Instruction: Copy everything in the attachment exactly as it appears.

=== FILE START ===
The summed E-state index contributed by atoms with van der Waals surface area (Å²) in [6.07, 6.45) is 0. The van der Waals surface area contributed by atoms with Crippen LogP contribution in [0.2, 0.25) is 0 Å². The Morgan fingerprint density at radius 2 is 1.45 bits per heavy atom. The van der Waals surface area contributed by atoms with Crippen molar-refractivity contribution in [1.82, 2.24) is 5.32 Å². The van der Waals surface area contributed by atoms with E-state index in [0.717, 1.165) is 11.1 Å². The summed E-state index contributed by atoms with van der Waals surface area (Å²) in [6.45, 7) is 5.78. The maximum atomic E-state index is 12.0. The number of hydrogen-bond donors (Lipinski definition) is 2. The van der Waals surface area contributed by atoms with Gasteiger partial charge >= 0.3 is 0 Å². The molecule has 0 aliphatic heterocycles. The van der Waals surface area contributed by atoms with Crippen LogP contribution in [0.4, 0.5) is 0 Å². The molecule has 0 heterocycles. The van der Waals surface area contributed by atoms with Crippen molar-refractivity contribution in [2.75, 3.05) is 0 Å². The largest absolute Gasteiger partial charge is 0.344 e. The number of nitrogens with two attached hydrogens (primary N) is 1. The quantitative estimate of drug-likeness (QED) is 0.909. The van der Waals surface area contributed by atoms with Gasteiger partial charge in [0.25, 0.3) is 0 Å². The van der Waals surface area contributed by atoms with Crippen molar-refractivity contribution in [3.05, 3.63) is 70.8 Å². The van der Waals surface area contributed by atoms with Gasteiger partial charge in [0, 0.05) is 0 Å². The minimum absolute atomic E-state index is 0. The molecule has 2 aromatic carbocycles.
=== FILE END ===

The summed E-state index contributed by atoms with van der Waals surface area (Å²) in [6.07, 6.45) is 0. The van der Waals surface area contributed by atoms with Crippen LogP contribution in [0.2, 0.25) is 0 Å². The Morgan fingerprint density at radius 2 is 1.45 bits per heavy atom. The van der Waals surface area contributed by atoms with Crippen molar-refractivity contribution in [1.82, 2.24) is 5.32 Å². The van der Waals surface area contributed by atoms with E-state index in [0.717, 1.165) is 11.1 Å². The summed E-state index contributed by atoms with van der Waals surface area (Å²) in [6.45, 7) is 5.78. The maximum atomic E-state index is 12.0. The number of hydrogen-bond donors (Lipinski definition) is 2. The van der Waals surface area contributed by atoms with Gasteiger partial charge >= 0.3 is 0 Å². The molecule has 0 aliphatic heterocycles. The van der Waals surface area contributed by atoms with Crippen LogP contribution in [0.4, 0.5) is 0 Å². The molecule has 0 heterocycles. The van der Waals surface area contributed by atoms with Crippen molar-refractivity contribution in [2.75, 3.05) is 0 Å². The largest absolute Gasteiger partial charge is 0.344 e. The number of nitrogens with two attached hydrogens (primary N) is 1. The quantitative estimate of drug-likeness (QED) is 0.909. The van der Waals surface area contributed by atoms with Gasteiger partial charge in [0.25, 0.3) is 0 Å². The van der Waals surface area contributed by atoms with Crippen molar-refractivity contribution in [3.05, 3.63) is 70.8 Å². The van der Waals surface area contributed by atoms with Gasteiger partial charge in [0, 0.05) is 0 Å². The minimum absolute atomic E-state index is 0. The molecule has 2 aromatic carbocycles.